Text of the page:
Glacial-interglacial History of West Antarctic Nunataks and Site Reconnaissance for Subglacial Bedrock Sampling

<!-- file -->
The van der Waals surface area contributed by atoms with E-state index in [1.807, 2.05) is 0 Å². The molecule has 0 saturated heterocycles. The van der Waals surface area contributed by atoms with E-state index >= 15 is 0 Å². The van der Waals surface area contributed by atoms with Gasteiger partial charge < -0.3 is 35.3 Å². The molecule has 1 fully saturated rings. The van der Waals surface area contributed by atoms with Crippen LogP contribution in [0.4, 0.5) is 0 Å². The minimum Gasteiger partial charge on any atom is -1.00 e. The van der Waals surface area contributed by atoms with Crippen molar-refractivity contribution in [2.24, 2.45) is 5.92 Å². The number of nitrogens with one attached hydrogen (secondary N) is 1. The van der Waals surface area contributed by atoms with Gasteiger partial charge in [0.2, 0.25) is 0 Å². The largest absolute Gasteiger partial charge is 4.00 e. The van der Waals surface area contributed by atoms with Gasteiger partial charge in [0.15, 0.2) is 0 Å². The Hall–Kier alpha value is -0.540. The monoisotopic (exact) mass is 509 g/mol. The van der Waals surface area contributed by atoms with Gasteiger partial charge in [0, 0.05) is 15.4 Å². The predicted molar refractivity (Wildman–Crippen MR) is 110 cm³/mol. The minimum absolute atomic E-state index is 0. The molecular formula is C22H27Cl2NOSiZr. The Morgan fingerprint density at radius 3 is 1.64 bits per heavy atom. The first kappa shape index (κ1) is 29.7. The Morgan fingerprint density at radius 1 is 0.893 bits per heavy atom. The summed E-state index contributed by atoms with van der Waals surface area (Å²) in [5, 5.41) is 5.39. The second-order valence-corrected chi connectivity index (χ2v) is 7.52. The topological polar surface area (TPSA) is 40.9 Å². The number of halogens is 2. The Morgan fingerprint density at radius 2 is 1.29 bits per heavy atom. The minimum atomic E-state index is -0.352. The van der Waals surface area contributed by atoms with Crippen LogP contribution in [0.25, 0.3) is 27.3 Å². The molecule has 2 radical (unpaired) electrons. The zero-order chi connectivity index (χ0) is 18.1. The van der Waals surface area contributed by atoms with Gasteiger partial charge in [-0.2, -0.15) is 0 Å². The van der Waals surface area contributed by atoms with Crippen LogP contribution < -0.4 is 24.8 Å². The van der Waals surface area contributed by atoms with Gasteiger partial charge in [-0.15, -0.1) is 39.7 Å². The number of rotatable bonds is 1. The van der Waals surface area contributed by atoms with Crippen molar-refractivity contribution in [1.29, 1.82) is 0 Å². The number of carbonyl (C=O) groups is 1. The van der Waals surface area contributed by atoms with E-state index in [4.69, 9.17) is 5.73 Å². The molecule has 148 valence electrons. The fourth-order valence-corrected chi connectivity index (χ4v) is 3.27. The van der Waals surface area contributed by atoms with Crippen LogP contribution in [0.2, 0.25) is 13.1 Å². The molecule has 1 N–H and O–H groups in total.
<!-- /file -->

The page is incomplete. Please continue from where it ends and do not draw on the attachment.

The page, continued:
This award supports a project to conduct a reconnaissance geological and radar-sounding study of promising sites in West Antarctica as a prelude to a future project to conduct subglacial cosmogenic nuclide measurements. Field work will take place in the Whitmore Mountains, close to the WAIS divide, and on the Nash and Pirrit Hills, downflow from the divide in the Weddell Sea drainage. At each site geological indicators of higher (and lower) ice levels in the past will be mapped and evidence of subglacial erosion or its absence will be documented. Elevation transects of both glacial erratics and adjacent bedrock samples will be collected to establish the timing of recent deglaciation at the sites and provide a complement to similar measurements on material from depth transects obtained by future subglacial drilling. At each site, bedrock ridges will be traced into the subsurface with closely-spaced ice-penetrating radar surveys, using a combination of instruments and frequencies to obtain meter-scale surface detail, using synthetic aperture techniques. Collectively the results will define prospective sites for subglacial sampling, and maximize the potential information to be obtained from such samples in future studies. The intellectual merit of this project is that measurements of cosmogenic nuclides in subglacial bedrock hold promise for resolving the questions of whether the West Antarctic ice sheet collapsed completely in the past, whether it is prone to repeated large deglaciations, and if so, what is their magnitude and frequency. Such studies will require careful choice of targets, to locate sites where bedrock geology is favorable, cosmogenic nuclide records are likely to have been protected from subglacial erosion, and the local ice-surface response is indicative of large-scale ice sheet behavior. The broader impacts of this work include helping to determine whether subglacial surfaces in West Antarctica were ever exposed to cosmic rays, which will provide unambiguous evidence for or against a smaller ice sheet in the past. This is an important step towards establishing whether the WAIS is vulnerable to collapse in future, and will ultimately help to address uncertainty in forecasting sea level change. The results will also provide ground truth for models of ice-sheet dynamics and long-term ice sheet evolution, and will help researchers use these models to identify paleoclimate conditions responsible for WAIS deglaciation. The education and training of students (both undergraduate and graduate students) will play an important role in the project, which will involve Antarctic fieldwork, technically challenging labwork, data collection and interpretation, and communication of the outcome to scientists and the general public.
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